Did the Global Order Die with Khashoggi?
A world in which all that matters is the deal is one where citizens do not know what to expect from their leaders and countries do not know what to expect from their allies. Such an unpredictable and unstable world is not one that we should blindly accept.
WASHINGTON, DC – Earlier this month, Jamal Khashoggi – a Washington Post columnist and prominent critic of the Saudi government – walked into Saudi Arabia’s consulate in Istanbul to pick up documents that would enable him to marry his Turkish fiancée. Instead of receiving help from his country’s government, he was tortured, murdered, and dismembered by a team of its agents.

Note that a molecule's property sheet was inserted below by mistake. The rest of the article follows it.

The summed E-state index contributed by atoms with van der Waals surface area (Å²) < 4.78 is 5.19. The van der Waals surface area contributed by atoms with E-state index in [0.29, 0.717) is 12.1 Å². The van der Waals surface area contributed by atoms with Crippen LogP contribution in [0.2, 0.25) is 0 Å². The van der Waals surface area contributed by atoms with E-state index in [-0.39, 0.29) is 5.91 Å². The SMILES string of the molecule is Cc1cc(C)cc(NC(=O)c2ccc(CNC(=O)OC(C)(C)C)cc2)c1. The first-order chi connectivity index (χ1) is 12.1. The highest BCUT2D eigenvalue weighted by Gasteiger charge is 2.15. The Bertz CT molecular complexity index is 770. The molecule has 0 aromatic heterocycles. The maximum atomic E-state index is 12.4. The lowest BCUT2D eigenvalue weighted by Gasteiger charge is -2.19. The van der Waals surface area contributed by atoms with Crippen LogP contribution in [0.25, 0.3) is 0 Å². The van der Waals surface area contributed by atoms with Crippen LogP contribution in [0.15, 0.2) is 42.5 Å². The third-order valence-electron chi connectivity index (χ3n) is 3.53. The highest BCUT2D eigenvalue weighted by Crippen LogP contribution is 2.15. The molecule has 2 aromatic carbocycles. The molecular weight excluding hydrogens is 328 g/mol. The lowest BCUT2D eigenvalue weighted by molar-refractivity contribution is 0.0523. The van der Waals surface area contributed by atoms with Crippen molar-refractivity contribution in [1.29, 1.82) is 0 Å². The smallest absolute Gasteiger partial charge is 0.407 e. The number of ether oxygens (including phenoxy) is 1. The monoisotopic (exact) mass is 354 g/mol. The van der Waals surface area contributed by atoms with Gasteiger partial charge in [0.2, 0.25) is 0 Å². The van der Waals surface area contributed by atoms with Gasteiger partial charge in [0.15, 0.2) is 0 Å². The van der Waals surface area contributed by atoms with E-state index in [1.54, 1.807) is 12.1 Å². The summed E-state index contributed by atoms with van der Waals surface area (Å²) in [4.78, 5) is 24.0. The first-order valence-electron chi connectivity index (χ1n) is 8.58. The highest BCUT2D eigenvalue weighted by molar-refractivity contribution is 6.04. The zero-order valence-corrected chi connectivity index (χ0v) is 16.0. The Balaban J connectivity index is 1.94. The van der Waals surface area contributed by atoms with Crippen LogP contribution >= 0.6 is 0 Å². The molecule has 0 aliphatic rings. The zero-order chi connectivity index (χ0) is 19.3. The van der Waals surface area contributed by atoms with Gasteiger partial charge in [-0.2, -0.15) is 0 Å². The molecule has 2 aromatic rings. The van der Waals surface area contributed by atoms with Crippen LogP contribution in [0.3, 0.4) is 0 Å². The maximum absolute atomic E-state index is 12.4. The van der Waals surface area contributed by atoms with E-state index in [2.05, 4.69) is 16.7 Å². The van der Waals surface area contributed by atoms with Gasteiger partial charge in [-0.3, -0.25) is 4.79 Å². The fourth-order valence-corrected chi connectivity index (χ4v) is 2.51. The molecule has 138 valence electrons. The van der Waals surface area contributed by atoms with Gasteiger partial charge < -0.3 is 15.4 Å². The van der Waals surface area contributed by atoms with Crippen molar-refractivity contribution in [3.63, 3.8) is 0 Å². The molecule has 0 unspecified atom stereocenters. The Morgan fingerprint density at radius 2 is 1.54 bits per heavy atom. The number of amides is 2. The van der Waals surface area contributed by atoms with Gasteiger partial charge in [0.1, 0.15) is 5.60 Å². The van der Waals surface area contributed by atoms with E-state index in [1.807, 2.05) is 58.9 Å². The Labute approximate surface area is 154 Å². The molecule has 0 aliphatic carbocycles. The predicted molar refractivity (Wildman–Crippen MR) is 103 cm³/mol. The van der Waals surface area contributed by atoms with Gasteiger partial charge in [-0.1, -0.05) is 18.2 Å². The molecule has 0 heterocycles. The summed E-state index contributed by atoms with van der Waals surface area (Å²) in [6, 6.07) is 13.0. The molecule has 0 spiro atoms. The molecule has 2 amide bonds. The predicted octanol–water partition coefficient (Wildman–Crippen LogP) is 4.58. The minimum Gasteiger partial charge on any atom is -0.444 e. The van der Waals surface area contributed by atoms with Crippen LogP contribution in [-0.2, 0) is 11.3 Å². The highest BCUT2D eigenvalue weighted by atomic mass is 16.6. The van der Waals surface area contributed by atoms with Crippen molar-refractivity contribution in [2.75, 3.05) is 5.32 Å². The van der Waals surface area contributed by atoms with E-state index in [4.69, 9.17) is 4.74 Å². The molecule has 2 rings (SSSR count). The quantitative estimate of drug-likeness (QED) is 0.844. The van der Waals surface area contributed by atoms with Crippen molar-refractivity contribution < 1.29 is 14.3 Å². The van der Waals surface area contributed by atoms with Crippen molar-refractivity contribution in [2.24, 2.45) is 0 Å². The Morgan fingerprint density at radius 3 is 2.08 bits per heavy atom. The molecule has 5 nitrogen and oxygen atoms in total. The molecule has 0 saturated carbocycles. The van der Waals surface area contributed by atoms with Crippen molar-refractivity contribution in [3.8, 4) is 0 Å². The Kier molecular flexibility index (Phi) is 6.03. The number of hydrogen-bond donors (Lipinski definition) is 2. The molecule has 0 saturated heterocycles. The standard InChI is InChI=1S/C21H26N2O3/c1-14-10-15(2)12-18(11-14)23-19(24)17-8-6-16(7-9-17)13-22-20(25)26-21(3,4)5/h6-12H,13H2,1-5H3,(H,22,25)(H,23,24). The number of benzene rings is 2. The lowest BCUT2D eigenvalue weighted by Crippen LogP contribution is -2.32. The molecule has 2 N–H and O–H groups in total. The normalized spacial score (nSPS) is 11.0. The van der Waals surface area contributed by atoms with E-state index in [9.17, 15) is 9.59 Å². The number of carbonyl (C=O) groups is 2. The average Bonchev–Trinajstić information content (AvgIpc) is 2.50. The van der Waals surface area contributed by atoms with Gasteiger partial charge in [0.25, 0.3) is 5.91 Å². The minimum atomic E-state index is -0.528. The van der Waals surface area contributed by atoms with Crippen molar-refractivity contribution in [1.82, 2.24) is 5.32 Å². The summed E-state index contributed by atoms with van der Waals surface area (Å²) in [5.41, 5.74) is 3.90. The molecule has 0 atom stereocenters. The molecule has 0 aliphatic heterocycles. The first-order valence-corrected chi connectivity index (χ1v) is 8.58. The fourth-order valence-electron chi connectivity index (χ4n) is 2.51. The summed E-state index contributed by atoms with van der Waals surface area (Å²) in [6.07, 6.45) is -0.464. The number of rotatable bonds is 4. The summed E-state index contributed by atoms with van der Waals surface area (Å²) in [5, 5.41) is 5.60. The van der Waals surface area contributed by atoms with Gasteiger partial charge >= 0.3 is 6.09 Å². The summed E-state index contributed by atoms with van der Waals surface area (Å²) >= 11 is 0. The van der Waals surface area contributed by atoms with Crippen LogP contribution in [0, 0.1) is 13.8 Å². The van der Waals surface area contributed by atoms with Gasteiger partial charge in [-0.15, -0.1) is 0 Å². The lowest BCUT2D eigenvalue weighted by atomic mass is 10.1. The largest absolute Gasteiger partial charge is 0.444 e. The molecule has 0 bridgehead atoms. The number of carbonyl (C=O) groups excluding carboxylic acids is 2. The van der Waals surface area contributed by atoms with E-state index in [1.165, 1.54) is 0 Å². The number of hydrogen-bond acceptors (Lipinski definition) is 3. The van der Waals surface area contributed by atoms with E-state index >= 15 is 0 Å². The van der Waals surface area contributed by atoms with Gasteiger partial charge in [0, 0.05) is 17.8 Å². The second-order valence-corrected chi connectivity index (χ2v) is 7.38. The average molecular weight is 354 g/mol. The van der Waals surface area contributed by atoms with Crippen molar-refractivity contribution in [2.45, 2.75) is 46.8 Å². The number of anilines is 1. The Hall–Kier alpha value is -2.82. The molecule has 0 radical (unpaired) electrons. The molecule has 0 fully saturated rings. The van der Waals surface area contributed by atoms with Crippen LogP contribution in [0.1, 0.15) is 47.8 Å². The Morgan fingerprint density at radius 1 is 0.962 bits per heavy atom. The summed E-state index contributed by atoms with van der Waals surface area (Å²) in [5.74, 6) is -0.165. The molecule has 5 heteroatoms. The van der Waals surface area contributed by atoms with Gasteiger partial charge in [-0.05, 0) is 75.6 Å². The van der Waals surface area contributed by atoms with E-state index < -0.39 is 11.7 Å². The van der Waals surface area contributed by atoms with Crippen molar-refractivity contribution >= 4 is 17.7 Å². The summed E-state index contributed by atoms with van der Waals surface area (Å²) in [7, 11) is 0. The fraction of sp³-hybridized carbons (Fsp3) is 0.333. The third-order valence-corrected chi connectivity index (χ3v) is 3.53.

It is a shocking crime that raises some serious questions, not least regarding the appropriate balance between defending human rights and maintaining long-standing (and lucrative) alliances. More fundamentally, the sheer brazenness with which the Saudi government had Khashoggi killed – not to mention Western leaders’ weak response – has underscored for people around the world just how coldly calculated geopolitical machinations really are.
Transparency is usually a virtue to be encouraged. Here, however, the revelation comes at a cost. The belief that principles, values, and rules hold at least some weight in international relations has a stabilizing effect. As that belief is shaken – say, by the poisoning earlier this year of the former Russian double agent Sergei Skripal and his daughter on British soil – the global order is damaged, perhaps beyond repair.
We hope you're enjoying Project Syndicate.
To continue reading, subscribe now.
Get unlimited access to PS premium content, including in-depth commentaries, book reviews, exclusive interviews, On Point, the Big Picture, the PS Archive, and our annual year-ahead magazine.
Already have an account or want to create one? Log in